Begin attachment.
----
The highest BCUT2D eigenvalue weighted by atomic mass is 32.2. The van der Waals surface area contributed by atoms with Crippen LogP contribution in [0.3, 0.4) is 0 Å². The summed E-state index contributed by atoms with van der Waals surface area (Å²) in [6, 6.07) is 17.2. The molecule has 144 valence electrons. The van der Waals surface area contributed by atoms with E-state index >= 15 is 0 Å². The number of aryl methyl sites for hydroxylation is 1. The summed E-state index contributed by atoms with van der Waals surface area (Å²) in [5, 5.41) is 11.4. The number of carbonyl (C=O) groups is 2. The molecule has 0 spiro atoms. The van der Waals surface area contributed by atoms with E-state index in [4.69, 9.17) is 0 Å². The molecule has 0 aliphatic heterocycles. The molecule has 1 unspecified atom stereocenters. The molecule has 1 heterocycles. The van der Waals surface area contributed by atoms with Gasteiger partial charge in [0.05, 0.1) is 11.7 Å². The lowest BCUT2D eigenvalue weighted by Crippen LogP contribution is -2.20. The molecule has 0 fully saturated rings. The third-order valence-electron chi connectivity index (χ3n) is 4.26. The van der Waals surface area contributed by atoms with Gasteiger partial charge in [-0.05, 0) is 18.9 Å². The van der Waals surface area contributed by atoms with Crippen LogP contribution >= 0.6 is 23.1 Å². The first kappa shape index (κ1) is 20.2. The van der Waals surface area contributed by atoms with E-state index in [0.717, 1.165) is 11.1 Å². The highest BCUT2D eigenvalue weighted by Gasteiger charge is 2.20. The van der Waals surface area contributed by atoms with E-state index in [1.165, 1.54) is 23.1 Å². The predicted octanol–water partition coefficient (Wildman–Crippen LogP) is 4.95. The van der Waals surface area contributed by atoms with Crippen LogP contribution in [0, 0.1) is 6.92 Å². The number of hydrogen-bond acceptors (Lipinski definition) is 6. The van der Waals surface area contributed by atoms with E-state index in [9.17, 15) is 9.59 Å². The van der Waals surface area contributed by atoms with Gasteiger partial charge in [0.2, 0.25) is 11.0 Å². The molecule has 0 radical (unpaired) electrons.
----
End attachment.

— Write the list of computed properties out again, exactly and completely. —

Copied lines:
The highest BCUT2D eigenvalue weighted by atomic mass is 32.2. The van der Waals surface area contributed by atoms with Crippen LogP contribution in [0.3, 0.4) is 0 Å². The summed E-state index contributed by atoms with van der Waals surface area (Å²) in [6, 6.07) is 17.2. The molecule has 144 valence electrons. The van der Waals surface area contributed by atoms with E-state index >= 15 is 0 Å². The number of aryl methyl sites for hydroxylation is 1. The summed E-state index contributed by atoms with van der Waals surface area (Å²) in [5, 5.41) is 11.4. The number of carbonyl (C=O) groups is 2. The molecule has 0 spiro atoms. The van der Waals surface area contributed by atoms with E-state index in [4.69, 9.17) is 0 Å². The molecule has 0 aliphatic heterocycles. The molecule has 1 unspecified atom stereocenters. The molecule has 1 heterocycles. The van der Waals surface area contributed by atoms with Gasteiger partial charge in [0.05, 0.1) is 11.7 Å². The lowest BCUT2D eigenvalue weighted by Crippen LogP contribution is -2.20. The molecule has 0 fully saturated rings. The third-order valence-electron chi connectivity index (χ3n) is 4.26. The van der Waals surface area contributed by atoms with Gasteiger partial charge in [-0.05, 0) is 18.9 Å². The van der Waals surface area contributed by atoms with Crippen LogP contribution >= 0.6 is 23.1 Å². The first kappa shape index (κ1) is 20.2. The van der Waals surface area contributed by atoms with E-state index in [0.717, 1.165) is 11.1 Å². The highest BCUT2D eigenvalue weighted by Gasteiger charge is 2.20. The van der Waals surface area contributed by atoms with E-state index in [1.165, 1.54) is 23.1 Å². The predicted octanol–water partition coefficient (Wildman–Crippen LogP) is 4.95. The van der Waals surface area contributed by atoms with Crippen LogP contribution in [0, 0.1) is 6.92 Å². The number of hydrogen-bond acceptors (Lipinski definition) is 6. The van der Waals surface area contributed by atoms with E-state index in [9.17, 15) is 9.59 Å². The van der Waals surface area contributed by atoms with Gasteiger partial charge in [0.2, 0.25) is 11.0 Å². The molecule has 0 radical (unpaired) electrons.